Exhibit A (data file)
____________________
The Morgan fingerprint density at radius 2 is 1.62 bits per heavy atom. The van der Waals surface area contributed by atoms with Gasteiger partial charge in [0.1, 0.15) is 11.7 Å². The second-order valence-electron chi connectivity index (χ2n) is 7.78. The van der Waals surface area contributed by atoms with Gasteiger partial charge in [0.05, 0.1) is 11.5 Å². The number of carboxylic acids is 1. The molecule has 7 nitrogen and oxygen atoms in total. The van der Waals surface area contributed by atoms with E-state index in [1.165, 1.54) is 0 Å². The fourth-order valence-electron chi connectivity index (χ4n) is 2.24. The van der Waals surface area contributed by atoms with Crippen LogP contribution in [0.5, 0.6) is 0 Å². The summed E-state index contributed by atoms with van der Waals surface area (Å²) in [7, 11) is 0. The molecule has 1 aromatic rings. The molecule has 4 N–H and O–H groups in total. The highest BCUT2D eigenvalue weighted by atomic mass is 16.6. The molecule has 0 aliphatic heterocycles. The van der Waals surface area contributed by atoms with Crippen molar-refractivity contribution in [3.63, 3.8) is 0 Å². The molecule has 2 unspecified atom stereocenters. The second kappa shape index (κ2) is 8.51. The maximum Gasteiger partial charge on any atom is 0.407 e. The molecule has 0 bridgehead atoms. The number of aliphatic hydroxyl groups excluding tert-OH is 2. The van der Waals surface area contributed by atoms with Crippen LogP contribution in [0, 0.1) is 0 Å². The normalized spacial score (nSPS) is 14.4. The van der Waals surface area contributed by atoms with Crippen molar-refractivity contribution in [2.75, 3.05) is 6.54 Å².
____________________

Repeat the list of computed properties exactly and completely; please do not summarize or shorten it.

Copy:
The Morgan fingerprint density at radius 2 is 1.62 bits per heavy atom. The van der Waals surface area contributed by atoms with Gasteiger partial charge in [0.1, 0.15) is 11.7 Å². The second-order valence-electron chi connectivity index (χ2n) is 7.78. The van der Waals surface area contributed by atoms with Gasteiger partial charge in [0.05, 0.1) is 11.5 Å². The number of carboxylic acids is 1. The molecule has 7 nitrogen and oxygen atoms in total. The van der Waals surface area contributed by atoms with E-state index in [1.165, 1.54) is 0 Å². The fourth-order valence-electron chi connectivity index (χ4n) is 2.24. The van der Waals surface area contributed by atoms with Crippen LogP contribution in [0.5, 0.6) is 0 Å². The summed E-state index contributed by atoms with van der Waals surface area (Å²) in [7, 11) is 0. The molecule has 1 aromatic rings. The molecule has 4 N–H and O–H groups in total. The highest BCUT2D eigenvalue weighted by atomic mass is 16.6. The molecule has 0 aliphatic heterocycles. The van der Waals surface area contributed by atoms with Crippen molar-refractivity contribution in [3.63, 3.8) is 0 Å². The molecule has 2 unspecified atom stereocenters. The second kappa shape index (κ2) is 8.51. The maximum Gasteiger partial charge on any atom is 0.407 e. The molecule has 0 bridgehead atoms. The number of aliphatic hydroxyl groups excluding tert-OH is 2. The van der Waals surface area contributed by atoms with Crippen LogP contribution in [0, 0.1) is 0 Å². The normalized spacial score (nSPS) is 14.4. The van der Waals surface area contributed by atoms with Crippen molar-refractivity contribution in [2.75, 3.05) is 6.54 Å².